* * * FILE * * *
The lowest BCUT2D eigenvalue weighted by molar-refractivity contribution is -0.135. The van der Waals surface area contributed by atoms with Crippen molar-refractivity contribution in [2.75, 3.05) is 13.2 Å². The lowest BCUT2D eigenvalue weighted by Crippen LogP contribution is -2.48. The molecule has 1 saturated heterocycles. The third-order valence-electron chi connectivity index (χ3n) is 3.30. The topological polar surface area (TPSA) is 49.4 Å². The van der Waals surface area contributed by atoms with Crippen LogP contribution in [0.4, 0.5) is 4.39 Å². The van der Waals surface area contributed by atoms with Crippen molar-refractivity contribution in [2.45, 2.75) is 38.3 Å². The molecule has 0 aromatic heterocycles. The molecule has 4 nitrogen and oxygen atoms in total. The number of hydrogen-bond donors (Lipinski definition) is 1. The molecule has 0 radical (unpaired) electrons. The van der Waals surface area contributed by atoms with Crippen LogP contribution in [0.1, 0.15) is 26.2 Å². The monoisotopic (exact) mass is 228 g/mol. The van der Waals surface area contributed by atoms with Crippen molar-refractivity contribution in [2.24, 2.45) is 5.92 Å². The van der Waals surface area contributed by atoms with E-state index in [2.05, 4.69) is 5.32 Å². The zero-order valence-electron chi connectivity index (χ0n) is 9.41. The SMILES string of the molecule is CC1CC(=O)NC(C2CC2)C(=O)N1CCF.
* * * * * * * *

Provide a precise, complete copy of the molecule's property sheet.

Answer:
The lowest BCUT2D eigenvalue weighted by molar-refractivity contribution is -0.135. The van der Waals surface area contributed by atoms with Crippen molar-refractivity contribution in [2.75, 3.05) is 13.2 Å². The lowest BCUT2D eigenvalue weighted by Crippen LogP contribution is -2.48. The molecule has 1 saturated heterocycles. The third-order valence-electron chi connectivity index (χ3n) is 3.30. The topological polar surface area (TPSA) is 49.4 Å². The van der Waals surface area contributed by atoms with Crippen LogP contribution in [0.4, 0.5) is 4.39 Å². The van der Waals surface area contributed by atoms with Crippen molar-refractivity contribution in [2.45, 2.75) is 38.3 Å². The molecule has 0 aromatic heterocycles. The molecule has 4 nitrogen and oxygen atoms in total. The number of hydrogen-bond donors (Lipinski definition) is 1. The molecule has 0 radical (unpaired) electrons. The van der Waals surface area contributed by atoms with Crippen LogP contribution in [0.1, 0.15) is 26.2 Å². The monoisotopic (exact) mass is 228 g/mol. The van der Waals surface area contributed by atoms with Crippen molar-refractivity contribution in [2.24, 2.45) is 5.92 Å². The van der Waals surface area contributed by atoms with E-state index in [2.05, 4.69) is 5.32 Å². The zero-order valence-electron chi connectivity index (χ0n) is 9.41. The SMILES string of the molecule is CC1CC(=O)NC(C2CC2)C(=O)N1CCF.